Sometimes the best solution is to do nothing.      Mercedes is constantly sending out updates for the computers.    They are important.    Dealers don’t want to do the updates because Mercedes doesn’t pay them enough.    I can explain how you can work around them.     Getting the dealer to do the updates is the best, but if they won’t……

I only want people to pay for this if they think it was worth it.    I won’t send you a bill or call you for the money.      People like PayPal option & it seems to work the best.     If you think what I send you is not worth it, just tell PayPal to reverse the charge.     I’ll try to do better next time.     However it finally turns out, I won’t bug you for money. 

.    .    .    .    .    .    .    .    .    .    .    .    .    .    .    .    .    .    .    .    .    .    .    .    .    .    .    .    .    .    .    .    .

WHY IS EVERYONE SO UPSET WITH THE BLUETEC DIESEL?    Mercedes diesels have great power & excellent fuel economy.    They drive better than another Van on the market.    I love Sprinters.   The SUV BlueTec diesels….. not so much.    The SUV’s depreciate so fast, people are upside down & it’s hard to justify spending more money to save them.
On the other hand, Sprinters are unique in the marketplace.    They have long useful lives & are worth the investment.     I totally understand why people like Sprinters.     But why are there so many complaints?    Most people buy a BlueTec & they believed the salesman when he said they can go 500000 miles with no problems.     I’ll bet the salesman didn’t tell you Sprinters take special maintenance & special mechanics to work on them.     The average owner is not prepared for the maintenance cost & the aggravation.      If you’re reading this, your part of a tiny group of owners who will actually do the maintenance if someone actually explained it.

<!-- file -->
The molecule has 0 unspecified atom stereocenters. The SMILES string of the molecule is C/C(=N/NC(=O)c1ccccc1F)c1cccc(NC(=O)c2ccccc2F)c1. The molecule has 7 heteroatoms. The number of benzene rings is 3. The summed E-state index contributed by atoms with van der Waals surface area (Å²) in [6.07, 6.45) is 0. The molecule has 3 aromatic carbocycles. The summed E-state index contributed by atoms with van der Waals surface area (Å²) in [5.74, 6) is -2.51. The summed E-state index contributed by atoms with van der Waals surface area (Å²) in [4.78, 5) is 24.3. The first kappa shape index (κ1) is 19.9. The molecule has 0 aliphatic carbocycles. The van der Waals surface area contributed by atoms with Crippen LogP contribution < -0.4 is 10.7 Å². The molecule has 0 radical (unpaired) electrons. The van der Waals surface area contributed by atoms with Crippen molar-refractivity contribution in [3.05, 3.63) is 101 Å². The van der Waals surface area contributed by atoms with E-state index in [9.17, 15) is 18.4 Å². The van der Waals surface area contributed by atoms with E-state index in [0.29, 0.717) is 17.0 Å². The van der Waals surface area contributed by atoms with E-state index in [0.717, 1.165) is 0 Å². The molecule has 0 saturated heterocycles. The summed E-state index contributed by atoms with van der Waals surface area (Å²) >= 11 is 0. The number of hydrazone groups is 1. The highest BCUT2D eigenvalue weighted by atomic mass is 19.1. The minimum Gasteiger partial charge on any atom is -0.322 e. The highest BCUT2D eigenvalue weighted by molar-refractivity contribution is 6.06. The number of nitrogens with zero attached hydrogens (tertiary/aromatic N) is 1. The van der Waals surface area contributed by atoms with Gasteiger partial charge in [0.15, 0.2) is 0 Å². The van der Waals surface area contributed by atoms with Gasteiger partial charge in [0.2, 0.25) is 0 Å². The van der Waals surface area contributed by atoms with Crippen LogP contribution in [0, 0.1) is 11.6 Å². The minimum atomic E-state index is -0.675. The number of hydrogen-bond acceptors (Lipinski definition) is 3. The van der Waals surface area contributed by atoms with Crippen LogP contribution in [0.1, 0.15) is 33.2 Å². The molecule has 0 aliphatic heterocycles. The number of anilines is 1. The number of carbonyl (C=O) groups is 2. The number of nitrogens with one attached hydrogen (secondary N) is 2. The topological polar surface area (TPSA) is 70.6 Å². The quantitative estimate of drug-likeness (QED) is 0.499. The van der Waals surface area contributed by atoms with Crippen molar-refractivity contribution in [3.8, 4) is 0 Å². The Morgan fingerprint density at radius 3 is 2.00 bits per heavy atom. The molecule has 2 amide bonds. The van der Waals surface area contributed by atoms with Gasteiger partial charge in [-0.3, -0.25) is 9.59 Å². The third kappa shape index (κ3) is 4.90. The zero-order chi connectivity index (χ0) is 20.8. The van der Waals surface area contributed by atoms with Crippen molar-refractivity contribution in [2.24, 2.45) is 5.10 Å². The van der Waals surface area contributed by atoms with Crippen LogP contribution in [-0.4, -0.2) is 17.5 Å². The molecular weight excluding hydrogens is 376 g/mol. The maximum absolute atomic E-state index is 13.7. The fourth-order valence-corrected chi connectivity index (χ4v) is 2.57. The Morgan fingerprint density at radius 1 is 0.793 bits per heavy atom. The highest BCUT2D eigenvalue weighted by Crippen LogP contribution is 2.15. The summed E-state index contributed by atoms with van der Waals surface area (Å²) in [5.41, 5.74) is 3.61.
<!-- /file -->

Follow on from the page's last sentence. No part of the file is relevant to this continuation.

A BlueTec diesel is way more complicated than any other Mercedes made.     Routine maintenance is more expensive.     Any mechanic that truly understands a BlueTec is extremely skilled.     He is typically the smartest guy in the shop.     If you find a good BlueTec mechanic, he’s good as gold.     But even the very best BlueTec diesel mechanic will have comebacks.      Most dealer mechanics won’t work on a BlueTec because they can make more money working on easier models.      Who needs to listen to mad customers blaming them for inherent design problems that aren’t the mechanics fault.
At first, proper maintenance will seem like it’s more expensive.      I can assure you, it’s way less expensive than a new engine.    When you hear some guy telling you nothing has ever gone wrong with his diesel for 300000 miles, it isn’t true!    In the past, Mercedes didn’t want to tell owners about the proper maintenance.     They thought it would cost them sales.    Finally Mercedes is coming around.